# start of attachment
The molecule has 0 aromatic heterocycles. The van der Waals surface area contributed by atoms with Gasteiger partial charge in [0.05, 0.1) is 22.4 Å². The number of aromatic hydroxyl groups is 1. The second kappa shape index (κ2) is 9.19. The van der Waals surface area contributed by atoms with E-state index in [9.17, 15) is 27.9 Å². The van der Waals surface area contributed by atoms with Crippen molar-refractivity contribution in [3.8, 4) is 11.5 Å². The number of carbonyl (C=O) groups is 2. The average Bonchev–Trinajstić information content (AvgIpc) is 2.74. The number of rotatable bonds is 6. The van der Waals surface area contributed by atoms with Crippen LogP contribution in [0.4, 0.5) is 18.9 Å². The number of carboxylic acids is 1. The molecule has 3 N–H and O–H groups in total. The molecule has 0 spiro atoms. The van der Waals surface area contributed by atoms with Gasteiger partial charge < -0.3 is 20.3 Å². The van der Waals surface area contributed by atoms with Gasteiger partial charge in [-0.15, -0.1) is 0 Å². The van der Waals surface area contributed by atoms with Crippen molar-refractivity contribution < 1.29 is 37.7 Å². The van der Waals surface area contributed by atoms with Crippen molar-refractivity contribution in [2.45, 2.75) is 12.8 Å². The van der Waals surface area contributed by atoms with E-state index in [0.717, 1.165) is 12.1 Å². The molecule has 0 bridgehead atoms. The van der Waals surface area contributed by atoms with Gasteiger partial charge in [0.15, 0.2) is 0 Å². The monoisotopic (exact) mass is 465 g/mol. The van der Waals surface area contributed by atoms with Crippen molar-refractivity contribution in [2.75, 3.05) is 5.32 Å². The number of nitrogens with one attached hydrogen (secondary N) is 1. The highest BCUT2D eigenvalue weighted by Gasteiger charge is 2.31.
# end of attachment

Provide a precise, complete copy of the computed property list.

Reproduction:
The molecule has 0 aromatic heterocycles. The van der Waals surface area contributed by atoms with Gasteiger partial charge in [0.05, 0.1) is 22.4 Å². The number of aromatic hydroxyl groups is 1. The second kappa shape index (κ2) is 9.19. The van der Waals surface area contributed by atoms with E-state index in [9.17, 15) is 27.9 Å². The van der Waals surface area contributed by atoms with Crippen molar-refractivity contribution in [3.8, 4) is 11.5 Å². The number of carbonyl (C=O) groups is 2. The average Bonchev–Trinajstić information content (AvgIpc) is 2.74. The number of rotatable bonds is 6. The van der Waals surface area contributed by atoms with Crippen LogP contribution in [0.4, 0.5) is 18.9 Å². The number of carboxylic acids is 1. The molecule has 3 N–H and O–H groups in total. The molecule has 0 spiro atoms. The van der Waals surface area contributed by atoms with Gasteiger partial charge < -0.3 is 20.3 Å². The van der Waals surface area contributed by atoms with Gasteiger partial charge in [-0.15, -0.1) is 0 Å². The van der Waals surface area contributed by atoms with Crippen molar-refractivity contribution < 1.29 is 37.7 Å². The van der Waals surface area contributed by atoms with Crippen molar-refractivity contribution in [2.45, 2.75) is 12.8 Å². The van der Waals surface area contributed by atoms with E-state index in [0.717, 1.165) is 12.1 Å². The molecule has 0 bridgehead atoms. The van der Waals surface area contributed by atoms with Gasteiger partial charge in [0.15, 0.2) is 0 Å². The monoisotopic (exact) mass is 465 g/mol. The van der Waals surface area contributed by atoms with Crippen molar-refractivity contribution in [2.75, 3.05) is 5.32 Å². The number of nitrogens with one attached hydrogen (secondary N) is 1. The highest BCUT2D eigenvalue weighted by Gasteiger charge is 2.31.